“Fame is so fleeting and stupid,” utters Taylor Momsen.
For three-plus years, the celeb-infatuated sphere knew the striking blonde as Jenny Humphrey, problem child extraordinaire on the CW series Gossip Girl. Jenny was, as the concerned Dad would say, a real piece of work; a Machiavellian social climber who pushed pills, covered up a cancer misdiagnosis, and was deflowered by the town lothario.
It proved such a convincing turn that those in the tabloid media seemed to conflate Momsen with her troubled small screen character. A plethora of publications deemed her “the next Lindsay Lohan” for teenage “transgressions” ranging from puffing on cigarettes to dressing provocatively. She was hounded by the prying paparazzi, desperate to label her a partied-out starlet.
“Once, my tampon string was put on the Internet when I was 15 because some asshole shot up my dress and it made big headlines,” she says. “For a year, if you Googled ‘Taylor Momsen’ the tampon photo was the first thing that came up. When that happens, you just go, I really just don’t give a fuck, and you close the computer. People are going to say what they’re going to say, and the tabloids will always spin shit.”
Five years ago, Momsen turned her back on Gossip Girl—and acting. She’d hooked up with producer Kato Khandwala, who introduced her to guitarist Ben Phillips, and the three began writing some songs together. After a few band alterations, The Pretty Reckless was born.
Now, when the phrase “actor-musician” is mumbled, it immediately conjures up horrifying images of Bruce Willis crooning a cover of “Under the Boardwalk,” or Russell Crowe howling away in 30 Odd Foot of Grunts. But Light Me Up, the debut LP by The Pretty Reckless, was—surprise!—met with critical acclaim.
“It’s terrific fun,” wrote The New York Times. “Salacious, convincingly muscular, unnervingly rowdy.”
And there was Momsen front and center, dressed in black, singing and playing rhythm guitar. With the band’s newfound success, her appearances on that hit CW sitcom became scarcer, until her character was shipped off to London during Season 4. She returned for a brief cameo in the series finale, which, fittingly, featured the Pretty Reckless track “Kill Me” at its conclusion.
“I started modeling at 2, and then acting at 3, and then Gossip Girl when I was 12, so I wasn’t really making my own decisions,” she says. “When I got to a place where I realized I was in control of my own life, and had found the right band, and everything was coming to fruition, it wasn’t even a question: I was going to quit my day job. I came to set every day with a fuckin’ guitar. But I’m very lucky that the producers were nice enough to write me out, allow me to tour, and pursue my passion, because they very easily could have told me to go fuck myself and keep me on the show.”
The band’s latest recording, Going to Hell, hits stores on March 18. It's a shot of angsty adrenaline, angular guitars, and emphatic vocals that plays a bit like Joan Jett-lite, and the title, according to Momsen, stems from both the hell endured in recording the album, as well as the injustices witnessed during the band’s tour of the world.“The power lies in the few and then you witness so much poverty, depression, and repression, and it changed my perspective on everything,” she says. “I came back and thought, It’s a fucked up world.”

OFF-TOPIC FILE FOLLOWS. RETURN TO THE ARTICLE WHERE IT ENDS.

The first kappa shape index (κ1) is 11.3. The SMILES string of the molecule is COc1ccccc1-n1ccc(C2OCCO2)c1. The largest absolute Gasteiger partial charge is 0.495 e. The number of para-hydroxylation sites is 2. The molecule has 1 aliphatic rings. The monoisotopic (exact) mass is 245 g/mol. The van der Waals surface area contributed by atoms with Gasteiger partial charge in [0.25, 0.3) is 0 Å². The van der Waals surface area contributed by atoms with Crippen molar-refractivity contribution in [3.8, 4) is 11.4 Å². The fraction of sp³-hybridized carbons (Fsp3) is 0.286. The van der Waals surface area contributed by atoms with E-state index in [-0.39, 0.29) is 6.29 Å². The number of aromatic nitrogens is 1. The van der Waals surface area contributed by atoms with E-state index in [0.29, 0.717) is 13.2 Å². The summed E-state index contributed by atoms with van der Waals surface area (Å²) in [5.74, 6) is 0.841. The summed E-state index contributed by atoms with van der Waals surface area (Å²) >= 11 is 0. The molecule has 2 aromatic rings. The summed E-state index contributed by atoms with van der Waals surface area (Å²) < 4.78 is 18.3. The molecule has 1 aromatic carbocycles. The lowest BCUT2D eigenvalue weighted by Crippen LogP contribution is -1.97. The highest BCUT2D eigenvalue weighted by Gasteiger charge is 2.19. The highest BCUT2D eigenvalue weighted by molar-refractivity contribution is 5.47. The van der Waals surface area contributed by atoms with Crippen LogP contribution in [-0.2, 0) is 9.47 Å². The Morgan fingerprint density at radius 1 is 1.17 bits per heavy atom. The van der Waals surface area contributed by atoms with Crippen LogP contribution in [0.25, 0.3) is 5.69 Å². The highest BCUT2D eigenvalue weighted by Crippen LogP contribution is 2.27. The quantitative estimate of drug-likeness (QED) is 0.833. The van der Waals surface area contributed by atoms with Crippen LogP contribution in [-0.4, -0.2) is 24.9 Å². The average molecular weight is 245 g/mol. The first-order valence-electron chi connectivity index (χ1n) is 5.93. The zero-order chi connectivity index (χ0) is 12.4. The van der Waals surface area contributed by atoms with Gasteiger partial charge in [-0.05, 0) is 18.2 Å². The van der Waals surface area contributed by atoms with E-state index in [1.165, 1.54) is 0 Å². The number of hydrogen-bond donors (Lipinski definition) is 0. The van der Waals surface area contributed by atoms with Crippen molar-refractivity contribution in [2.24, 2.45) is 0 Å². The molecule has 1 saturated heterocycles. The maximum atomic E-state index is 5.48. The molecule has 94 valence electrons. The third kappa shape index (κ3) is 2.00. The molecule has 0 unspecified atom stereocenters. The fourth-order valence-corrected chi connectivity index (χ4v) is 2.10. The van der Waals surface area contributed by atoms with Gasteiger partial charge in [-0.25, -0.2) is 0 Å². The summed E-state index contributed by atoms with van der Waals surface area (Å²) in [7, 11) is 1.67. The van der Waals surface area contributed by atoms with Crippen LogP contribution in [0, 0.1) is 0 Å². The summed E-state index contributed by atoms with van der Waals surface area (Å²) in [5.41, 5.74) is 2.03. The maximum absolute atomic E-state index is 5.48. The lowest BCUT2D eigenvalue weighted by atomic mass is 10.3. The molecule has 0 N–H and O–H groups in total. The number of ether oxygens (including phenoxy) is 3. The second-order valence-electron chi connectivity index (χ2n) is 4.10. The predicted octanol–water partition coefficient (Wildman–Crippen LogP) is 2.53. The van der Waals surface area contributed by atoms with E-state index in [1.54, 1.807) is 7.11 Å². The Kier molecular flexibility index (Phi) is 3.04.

Momsen and Co. recorded their sophomore album at Water Music Studios in Hoboken, New Jersey. But, midway through recording the LP, Hurricane Sandy struck and left the band rattled.
“We lost everything,” says Momsen. “The biggest thing we lost was time and we had such a good vibe going, and had built up this room at Water Music with our specs, so it was perfect. We lost $500,000 worth of gear, including a beautiful piano from the 1900s, guitars, recordings, a MIDI console. Hazmat had to come in and clear all the sludge and sewage.”
Things were further complicated by the death of their producer Khandwala’s wife, who was “like a mother” to the band. The group laid down the tracks “Going to Hell” and “Fucked Up World” in the aftermath, and ended up finishing the album at Water Music when the studio got back up and running.
When it comes to The Pretty Reckless, much ink has been spilled over Momsen’s skimpy sartorial choices, as well as the album’s provocative cover art. It features a nude Momsen, back turned to the camera, with a cross-arrow painted on her back and pointing towards her crack. It took several hours for the symbol to be hand-painted on Momsen’s back, and the image was photographed by Danny Hastings, who also shot the cover to Wu-Tang Clan’s debut LP, Enter the Wu-Tang (36 Chambers).
“I wanted it to be striking,” she says of the cover. “I came up with a symbol, the cross with the arrow going down, which symbolizes Going to Hell. It was an elaborate process but the nudity came from: when you come into this world, there’s nothing but your soul, and you leave with nothing but your soul. People have misinterpreted it and turned it into something else, but that’s just tabloid manipulation.”
She pauses. “Sexuality and rock ‘n’ roll go hand-in-hand and have since the beginning of time, and if anyone thinks I’m doing anything more controversial than fuckin’ Led Zeppelin, you’re insane, because I can see Robert Plant’s fuckin’ dick… you know?”